Lesotho’s electoral authorities have claimed that they erroneously distributed parliamentary seats following an Oct. 7 election, and have asked the country’s highest court to modify the allocations and delay the legislature’s first sitting, court filings showed on Saturday.
The populist Revolution for Prosperity (RFP) party, established by diamond magnate Sam Matekane, won the most seats in this month’s election but fell short of a majority in the southern African kingdom’s 120-member parliament.
Last week, the party struck a coalition deal with two other opposition parties as the nation strives to emerge from years of political instability under the former ruling All Basotho Convention, which had been in power since 2017.
While the coalition’s majority would barely be affected by the Independent Electoral Commission (IEC) error, the issue could raise wider questions about the election results, analysts said.
“If push comes to a shove, there are parties which might even insist that the elections were not credible after all and start challenging the whole election process,” said independent political analyst Lefu Thaela.
In Lesotho’s national assembly, 80 seats are won through “first-past-the-post” voting, with the rest allocated using proportional representation, under which parties get seats based on their total national vote.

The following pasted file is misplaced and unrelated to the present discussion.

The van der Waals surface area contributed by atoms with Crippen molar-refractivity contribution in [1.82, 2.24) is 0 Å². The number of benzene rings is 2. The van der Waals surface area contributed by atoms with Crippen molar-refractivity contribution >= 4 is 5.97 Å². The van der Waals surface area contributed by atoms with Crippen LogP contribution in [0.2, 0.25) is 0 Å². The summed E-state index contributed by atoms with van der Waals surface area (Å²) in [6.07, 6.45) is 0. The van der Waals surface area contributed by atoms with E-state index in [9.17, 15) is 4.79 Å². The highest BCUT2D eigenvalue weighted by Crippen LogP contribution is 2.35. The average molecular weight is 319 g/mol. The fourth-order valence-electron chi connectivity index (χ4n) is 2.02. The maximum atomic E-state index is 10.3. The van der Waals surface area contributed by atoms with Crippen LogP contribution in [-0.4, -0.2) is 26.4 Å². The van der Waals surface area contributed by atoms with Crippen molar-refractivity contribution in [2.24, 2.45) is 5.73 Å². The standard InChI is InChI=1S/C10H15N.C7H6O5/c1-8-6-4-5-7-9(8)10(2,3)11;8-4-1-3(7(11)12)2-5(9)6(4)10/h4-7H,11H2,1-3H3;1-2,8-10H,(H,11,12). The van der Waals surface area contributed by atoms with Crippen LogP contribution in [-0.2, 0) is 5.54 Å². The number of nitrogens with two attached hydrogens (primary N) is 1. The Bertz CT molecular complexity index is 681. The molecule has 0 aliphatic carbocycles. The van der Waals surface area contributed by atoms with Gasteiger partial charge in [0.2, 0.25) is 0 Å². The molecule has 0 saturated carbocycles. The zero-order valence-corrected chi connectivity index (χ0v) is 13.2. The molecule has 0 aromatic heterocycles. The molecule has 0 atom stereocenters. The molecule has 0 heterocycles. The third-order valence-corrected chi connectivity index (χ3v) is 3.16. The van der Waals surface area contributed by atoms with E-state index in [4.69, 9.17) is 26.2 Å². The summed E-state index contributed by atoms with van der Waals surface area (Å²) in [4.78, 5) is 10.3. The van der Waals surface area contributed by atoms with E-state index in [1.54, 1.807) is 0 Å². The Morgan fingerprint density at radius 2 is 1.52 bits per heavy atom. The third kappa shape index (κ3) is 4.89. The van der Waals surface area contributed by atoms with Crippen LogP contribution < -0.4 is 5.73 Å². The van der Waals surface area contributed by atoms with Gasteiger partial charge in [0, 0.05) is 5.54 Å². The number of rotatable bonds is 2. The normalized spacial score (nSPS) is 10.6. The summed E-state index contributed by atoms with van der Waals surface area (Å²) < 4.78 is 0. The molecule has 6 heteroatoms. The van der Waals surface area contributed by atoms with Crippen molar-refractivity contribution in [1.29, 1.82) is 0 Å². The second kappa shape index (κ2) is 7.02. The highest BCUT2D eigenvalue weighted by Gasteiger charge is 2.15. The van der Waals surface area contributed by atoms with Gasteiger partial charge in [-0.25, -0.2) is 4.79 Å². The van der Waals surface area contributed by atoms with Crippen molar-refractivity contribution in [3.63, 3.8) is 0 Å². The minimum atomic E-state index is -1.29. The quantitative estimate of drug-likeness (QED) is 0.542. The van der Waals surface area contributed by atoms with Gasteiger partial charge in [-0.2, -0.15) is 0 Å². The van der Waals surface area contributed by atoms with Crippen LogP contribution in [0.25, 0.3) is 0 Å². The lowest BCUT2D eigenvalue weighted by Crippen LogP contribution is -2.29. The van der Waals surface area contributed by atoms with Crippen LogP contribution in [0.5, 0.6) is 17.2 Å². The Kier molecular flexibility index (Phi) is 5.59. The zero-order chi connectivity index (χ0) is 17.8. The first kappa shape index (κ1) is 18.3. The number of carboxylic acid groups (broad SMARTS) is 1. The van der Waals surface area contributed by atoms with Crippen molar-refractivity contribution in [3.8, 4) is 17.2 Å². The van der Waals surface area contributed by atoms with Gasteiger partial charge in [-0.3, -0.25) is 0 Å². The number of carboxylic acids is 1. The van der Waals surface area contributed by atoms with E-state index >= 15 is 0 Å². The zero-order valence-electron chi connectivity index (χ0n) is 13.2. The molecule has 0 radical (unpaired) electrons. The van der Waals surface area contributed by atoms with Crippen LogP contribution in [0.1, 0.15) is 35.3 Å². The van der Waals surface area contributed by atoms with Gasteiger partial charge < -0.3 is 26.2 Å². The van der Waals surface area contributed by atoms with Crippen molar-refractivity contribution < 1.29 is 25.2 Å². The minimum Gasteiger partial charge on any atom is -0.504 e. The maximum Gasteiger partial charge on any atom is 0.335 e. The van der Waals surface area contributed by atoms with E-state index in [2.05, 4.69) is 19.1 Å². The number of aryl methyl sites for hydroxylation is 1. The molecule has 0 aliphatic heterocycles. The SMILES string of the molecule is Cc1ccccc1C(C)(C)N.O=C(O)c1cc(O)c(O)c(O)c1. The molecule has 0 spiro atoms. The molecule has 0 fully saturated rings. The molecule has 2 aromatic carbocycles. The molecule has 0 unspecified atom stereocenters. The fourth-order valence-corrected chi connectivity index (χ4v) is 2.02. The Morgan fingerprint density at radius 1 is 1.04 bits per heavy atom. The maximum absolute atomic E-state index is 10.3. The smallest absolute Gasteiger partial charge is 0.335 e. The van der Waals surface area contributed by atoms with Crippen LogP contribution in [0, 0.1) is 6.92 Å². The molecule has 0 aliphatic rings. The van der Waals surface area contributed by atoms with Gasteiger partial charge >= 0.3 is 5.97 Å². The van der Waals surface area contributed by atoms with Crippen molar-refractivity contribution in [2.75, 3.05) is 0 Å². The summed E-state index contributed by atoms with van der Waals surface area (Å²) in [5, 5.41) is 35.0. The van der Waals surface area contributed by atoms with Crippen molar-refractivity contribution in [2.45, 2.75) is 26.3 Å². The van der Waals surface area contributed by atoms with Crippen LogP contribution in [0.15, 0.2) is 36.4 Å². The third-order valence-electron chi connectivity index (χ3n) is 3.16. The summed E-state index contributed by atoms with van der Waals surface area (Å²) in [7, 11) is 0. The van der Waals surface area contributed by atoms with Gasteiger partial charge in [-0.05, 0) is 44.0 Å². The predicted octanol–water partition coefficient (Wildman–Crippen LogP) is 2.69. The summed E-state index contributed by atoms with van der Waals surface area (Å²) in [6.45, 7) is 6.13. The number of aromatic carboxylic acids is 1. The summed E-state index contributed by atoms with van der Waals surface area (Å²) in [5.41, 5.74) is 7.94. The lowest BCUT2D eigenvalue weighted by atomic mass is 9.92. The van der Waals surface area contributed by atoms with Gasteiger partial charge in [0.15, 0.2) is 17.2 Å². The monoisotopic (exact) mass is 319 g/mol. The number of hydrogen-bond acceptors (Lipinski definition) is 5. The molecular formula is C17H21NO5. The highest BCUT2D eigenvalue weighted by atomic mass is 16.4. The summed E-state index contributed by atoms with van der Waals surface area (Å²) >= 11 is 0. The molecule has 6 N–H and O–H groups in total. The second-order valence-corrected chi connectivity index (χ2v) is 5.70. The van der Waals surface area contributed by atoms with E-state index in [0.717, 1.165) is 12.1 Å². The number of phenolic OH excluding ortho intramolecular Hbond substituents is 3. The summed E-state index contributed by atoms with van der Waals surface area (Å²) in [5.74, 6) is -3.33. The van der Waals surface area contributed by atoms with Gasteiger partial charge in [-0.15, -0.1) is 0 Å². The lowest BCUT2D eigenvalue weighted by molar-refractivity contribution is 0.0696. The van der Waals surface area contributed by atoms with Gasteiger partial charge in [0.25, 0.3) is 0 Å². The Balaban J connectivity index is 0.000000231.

On Saturday, the court papers showed, the IEC asked the Constitutional Court for an order “reviewing, correcting and setting aside” the allocation of compensatory seats, or those allocated using proportional representation.
It said the Democratic Congress party, the main opposition party, had erroneously been awarded 11 compensatory seats instead of eight, while the Alliance of Democrats (AD) was wrongly allocated three compensatory seats instead of two.
AD is the only affected party in the RFP-led coalition, holding five of the alliance’s 65 seats. Should the court uphold the election authorities’ findings, AD would lose one seat.
“Small as this may look on our part, it shows some incompetence on the part of the IEC,” AD leader Monyane Moleleki told Reuters, saying that the mistake did not warrant a full audit of the election results.
The IEC also asked the court to postpone a special meeting of parliament’s National Assembly scheduled to take place on Tuesday until the court delivers its judgment on the seat allocations, the court papers showed.